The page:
Are there people at your workplace who support the new energy you’re bringing? Probably there are. If not, you misjudged when you took the job — but that’s okay, too! It’s all learning. If you have literally  no supporters and your boss is breathing down your neck, the best thing to do is to get a stealth job search going. Spend a few weeks thinking about what you’d like to do next — don’t jump at the first opportunity that comes along, but get back on your path doing work that’s important to you and that deserves your talents.

If your situation is not so dire that an under-the-radar job search is the only option, you can stick around and grow new muscles in your current job. Here are some ways to help your boss and others get comfortable with the new ideas you’re proposing (or just to get comfortable working with people who don’t fit their traditional mold):

  • Acknowledge every bit of support and idea generation your boss gives  you, even if the support and the ideas are so tiny you can hardly see them. You can say “George, thanks so much for your guidance on the marketing plan. You made great additions to the plan!” Maybe George gave you one insignificant new idea for the marketing plan — but they, that’s all he was capable of at that moment. Reinforce every good thing you experience from George and others. Most people don’t get enough acknowledgement — I know you don’t!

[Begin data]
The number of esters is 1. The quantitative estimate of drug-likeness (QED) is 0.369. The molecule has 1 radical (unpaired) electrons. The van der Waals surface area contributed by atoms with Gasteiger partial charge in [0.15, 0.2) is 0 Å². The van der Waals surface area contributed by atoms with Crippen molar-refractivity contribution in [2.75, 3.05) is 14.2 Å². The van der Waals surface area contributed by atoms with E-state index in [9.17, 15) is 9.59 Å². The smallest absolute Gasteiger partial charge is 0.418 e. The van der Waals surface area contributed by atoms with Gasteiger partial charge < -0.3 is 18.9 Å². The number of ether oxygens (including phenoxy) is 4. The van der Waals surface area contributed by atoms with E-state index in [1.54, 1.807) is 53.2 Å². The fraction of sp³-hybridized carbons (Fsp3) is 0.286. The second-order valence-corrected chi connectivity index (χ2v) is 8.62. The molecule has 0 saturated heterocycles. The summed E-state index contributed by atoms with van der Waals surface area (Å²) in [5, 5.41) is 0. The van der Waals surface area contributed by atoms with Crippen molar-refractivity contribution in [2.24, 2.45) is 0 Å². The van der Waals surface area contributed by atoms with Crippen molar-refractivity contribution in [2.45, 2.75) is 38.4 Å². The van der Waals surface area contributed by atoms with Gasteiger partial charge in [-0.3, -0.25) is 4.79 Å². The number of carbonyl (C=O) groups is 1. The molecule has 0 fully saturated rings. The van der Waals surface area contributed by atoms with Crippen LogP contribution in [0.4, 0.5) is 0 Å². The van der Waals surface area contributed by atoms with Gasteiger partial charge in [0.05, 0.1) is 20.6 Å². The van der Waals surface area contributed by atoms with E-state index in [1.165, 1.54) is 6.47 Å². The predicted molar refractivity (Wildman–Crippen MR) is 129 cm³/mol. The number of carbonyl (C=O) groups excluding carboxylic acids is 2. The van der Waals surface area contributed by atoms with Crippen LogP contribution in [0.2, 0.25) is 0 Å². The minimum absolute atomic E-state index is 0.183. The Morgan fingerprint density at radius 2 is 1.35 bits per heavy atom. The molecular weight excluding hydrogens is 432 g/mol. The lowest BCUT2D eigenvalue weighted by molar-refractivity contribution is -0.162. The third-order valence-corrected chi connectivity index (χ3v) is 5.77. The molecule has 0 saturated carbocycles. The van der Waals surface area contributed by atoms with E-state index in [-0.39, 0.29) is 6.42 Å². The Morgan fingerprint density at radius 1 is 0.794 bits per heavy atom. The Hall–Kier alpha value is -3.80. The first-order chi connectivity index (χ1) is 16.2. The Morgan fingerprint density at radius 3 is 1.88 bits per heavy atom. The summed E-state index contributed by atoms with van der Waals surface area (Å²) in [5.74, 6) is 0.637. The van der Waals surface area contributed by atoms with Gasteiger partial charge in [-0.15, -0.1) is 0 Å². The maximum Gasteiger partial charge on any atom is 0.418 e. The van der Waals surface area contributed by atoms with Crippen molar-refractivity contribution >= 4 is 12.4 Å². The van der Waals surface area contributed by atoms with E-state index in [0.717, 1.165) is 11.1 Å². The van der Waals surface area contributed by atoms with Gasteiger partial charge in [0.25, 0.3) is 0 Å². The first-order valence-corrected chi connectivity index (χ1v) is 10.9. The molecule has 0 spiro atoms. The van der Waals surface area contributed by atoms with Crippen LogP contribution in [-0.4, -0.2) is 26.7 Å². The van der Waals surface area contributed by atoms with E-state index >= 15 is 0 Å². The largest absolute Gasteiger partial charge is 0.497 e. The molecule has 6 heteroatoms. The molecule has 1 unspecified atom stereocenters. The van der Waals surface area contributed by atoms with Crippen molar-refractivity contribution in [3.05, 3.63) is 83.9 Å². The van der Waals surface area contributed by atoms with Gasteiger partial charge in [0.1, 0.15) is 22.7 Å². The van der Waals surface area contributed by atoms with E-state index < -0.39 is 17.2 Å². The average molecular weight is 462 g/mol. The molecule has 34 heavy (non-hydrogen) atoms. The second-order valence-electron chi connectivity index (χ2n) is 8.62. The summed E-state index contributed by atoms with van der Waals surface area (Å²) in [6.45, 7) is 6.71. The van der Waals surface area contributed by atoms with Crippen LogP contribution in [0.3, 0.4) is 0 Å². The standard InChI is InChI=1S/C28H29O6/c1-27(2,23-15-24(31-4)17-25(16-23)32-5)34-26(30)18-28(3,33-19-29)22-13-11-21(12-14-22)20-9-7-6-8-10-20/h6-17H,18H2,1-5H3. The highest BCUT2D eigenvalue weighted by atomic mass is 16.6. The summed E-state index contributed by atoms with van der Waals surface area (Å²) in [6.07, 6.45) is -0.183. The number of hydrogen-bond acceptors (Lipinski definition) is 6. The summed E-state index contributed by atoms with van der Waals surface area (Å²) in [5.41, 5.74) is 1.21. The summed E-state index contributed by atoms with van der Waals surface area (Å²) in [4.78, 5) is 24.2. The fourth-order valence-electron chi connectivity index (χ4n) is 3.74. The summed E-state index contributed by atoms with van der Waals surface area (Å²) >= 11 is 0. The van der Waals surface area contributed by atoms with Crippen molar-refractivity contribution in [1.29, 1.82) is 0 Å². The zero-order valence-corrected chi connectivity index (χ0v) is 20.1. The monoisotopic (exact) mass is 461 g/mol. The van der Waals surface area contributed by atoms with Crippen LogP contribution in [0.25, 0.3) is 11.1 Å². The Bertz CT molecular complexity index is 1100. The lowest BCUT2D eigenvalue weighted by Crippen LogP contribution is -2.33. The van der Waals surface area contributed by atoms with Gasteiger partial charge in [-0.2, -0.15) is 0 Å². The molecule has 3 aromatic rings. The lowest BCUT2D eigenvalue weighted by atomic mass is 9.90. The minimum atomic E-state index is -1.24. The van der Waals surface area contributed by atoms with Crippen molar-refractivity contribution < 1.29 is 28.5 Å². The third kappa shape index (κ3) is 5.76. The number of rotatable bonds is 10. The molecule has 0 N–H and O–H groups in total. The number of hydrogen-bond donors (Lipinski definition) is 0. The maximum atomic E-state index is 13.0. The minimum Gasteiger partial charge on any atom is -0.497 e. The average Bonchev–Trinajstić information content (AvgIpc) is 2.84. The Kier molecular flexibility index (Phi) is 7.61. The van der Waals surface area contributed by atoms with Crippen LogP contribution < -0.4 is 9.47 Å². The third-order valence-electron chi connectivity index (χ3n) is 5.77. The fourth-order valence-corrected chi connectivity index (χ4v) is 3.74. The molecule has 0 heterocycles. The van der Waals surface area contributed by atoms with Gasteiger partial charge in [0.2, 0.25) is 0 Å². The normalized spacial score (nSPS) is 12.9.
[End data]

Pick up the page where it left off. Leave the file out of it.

• When George criticizes your work, don’t push back. Get curious, instead. When George says “I don’t like the font you used on that document,” ask him “Okay, thanks for that! I haven’t talked with you much about presentation. Are there certain fonts you prefer?” Be a consultant, even in a tiny exchange like this one. George needs to feel that you are with him and not against him. Sometimes tiny things that typefaces and the format of meeting agendas make fearful folks like George feel more in control.
  • Lastly, know your own plan for your career and for the job you’re in. You can manage your relationship with George and even help him grow his flame as long as you stay focused on your own forward path. Pleasing George is not worth your time unless it helps you get to the next step on your path, so the question is: where are your headed? What did you come to this assignment to learn or to conquer?

fear and hostility (2)Managers like fearful George are a pain in the neck, but they are wonderful teachers. They remind us to stay on our path. They teach us what fear looks like and they remind us that fear and hostility are two sides of the same coin. We can feel sorry for George.

Remember when we were kids and we’d say “Eek!” when we saw a bug or a mouse, and our moms would say “That bug or mouse is more afraid of you than you’re afraid of it!”?  Fast forward to today, where George is playing the part of the bug or the mouse.